"The lips of the righteous feed many, but fools die for lack of understanding"
This is the Hebrew word saddiq, which means just, lawful, righteous. It means conforming to a standard, being straight, ethical. What is the standard that is being conformed to in the economy of God? It is the Ten Commandments. It is the Golden Rule. It is the first and second great commandments. These all depict the righteous person as making a positive contribution to others, not being marked by selfishness and not being involved in harming others for personal gain.
The basic nature of the righteous person is explained in this proverb. The righteous person is not selfish but seeks to benefit others as much as, if not more than, any personal profit.
The righteous person stays within the boundaries of the Ten Commandments in terms of their morals, but righteousness is more than resisting strong levels of selfishness. Righteousness is embracing the Golden Rule: Do unto others as you would have done unto you. This is a positive statement of benefit to others and not just a negative statement about what you should not do. It includes the negative but is not restricted to the negative.
In this proverb the righteous person makes sure that even what they say benefits many people. They do not just say whatever they feel. They do not give an opinion without thinking through all the ramifications of the statement. They speak in a way as to benefit others. It is the benefit to others that is the key aspect of the righteous person. They actually do love their neighbor as they love themselves.
but fools die for lack of understanding
Clearly this is meant to be a contrastive proverb. The righteous person is like one thing and the fool does not comprehend that way of thinking.
This is the Hebrew word ewil, which means fool. The idea is not one who is mentally stupid but morally stupid; one who is selfish, impulsive, rebellious. The point of the whole book of Proverbs is to have you recognize foolish tendencies in yourself and move away from them to great wisdom. Wisdom is clearly an acquired taste. You must learn how to bless others as much as yourself. Our natural inclination is to only be interested in blessing ourselves.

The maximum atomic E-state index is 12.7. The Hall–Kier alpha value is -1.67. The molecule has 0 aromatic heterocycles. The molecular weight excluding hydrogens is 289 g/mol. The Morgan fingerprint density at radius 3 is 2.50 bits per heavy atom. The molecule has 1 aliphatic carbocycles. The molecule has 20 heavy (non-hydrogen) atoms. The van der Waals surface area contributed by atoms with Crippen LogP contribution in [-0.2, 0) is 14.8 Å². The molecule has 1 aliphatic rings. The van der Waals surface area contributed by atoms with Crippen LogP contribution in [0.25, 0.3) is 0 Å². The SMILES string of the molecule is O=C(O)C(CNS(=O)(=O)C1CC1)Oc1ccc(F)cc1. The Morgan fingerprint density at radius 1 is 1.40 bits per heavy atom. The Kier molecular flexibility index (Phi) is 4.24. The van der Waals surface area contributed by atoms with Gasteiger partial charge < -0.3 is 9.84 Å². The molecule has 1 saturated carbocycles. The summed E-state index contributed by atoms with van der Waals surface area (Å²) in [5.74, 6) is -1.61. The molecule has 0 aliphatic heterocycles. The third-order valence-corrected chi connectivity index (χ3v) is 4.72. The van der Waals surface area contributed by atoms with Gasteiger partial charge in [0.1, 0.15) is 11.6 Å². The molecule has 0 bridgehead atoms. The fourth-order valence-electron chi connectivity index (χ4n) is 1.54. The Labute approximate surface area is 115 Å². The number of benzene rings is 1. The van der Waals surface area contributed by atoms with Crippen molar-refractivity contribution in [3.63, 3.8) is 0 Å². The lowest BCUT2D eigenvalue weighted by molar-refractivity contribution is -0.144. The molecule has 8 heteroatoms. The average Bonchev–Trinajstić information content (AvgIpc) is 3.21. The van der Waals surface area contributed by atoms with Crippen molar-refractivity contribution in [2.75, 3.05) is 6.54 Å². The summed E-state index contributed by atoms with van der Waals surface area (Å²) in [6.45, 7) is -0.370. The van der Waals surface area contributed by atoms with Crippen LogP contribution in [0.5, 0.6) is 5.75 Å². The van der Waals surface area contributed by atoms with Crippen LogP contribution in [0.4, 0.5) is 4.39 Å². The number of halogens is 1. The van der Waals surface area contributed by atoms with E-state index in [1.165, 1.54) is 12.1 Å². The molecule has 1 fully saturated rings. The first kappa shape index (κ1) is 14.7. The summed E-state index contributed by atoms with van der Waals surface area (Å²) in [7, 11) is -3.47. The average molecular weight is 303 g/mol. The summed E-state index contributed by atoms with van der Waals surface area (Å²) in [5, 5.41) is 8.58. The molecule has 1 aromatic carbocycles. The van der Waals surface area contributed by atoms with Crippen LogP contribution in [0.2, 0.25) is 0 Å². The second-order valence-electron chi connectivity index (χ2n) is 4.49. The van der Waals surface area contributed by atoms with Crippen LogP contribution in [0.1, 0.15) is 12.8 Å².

This is the Hebrew word leb, which is the standard word for heart or soul. The translators felt that putting the word heart or soul in this verse would not be as helpful as using the word understanding. In one sense they are right, but in another sense they have obscured some of the meaning of what God was saying through Solomon.
Solomon is saying that fools follow their impulses and therefore do not develop depth of soul. It is this lack of a fully developed inner person that eventually kills them. They live on a lower plane than the wise person who has a rich inner life. The fools only know what pleases them on an immediate level. They are like a child who can be entertained by keys and bright shiny objects. They want to be entertained now. They are easily distracted by the next shiny object or loud thing.
Solomon says that the selfish person will pay a high price for a lack of a reflective life. They will follow the shiny objects and bombastic people until they are separated from what would give them real life.
Do not follow the baubles of this world. Don't allow your life to be about following the next shiny object whether that is a sports team, a sensual experience, a quick buck, the rush of gambling, the feeling of drunkenness, the buzz of a party, or whatever. Develop an inner life. Allow yourself to think. Develop wisdom. Look to benefit others as much as yourself. Life is actually found there. It is a much richer and more rewarding life than just playing with a new set of toys each month.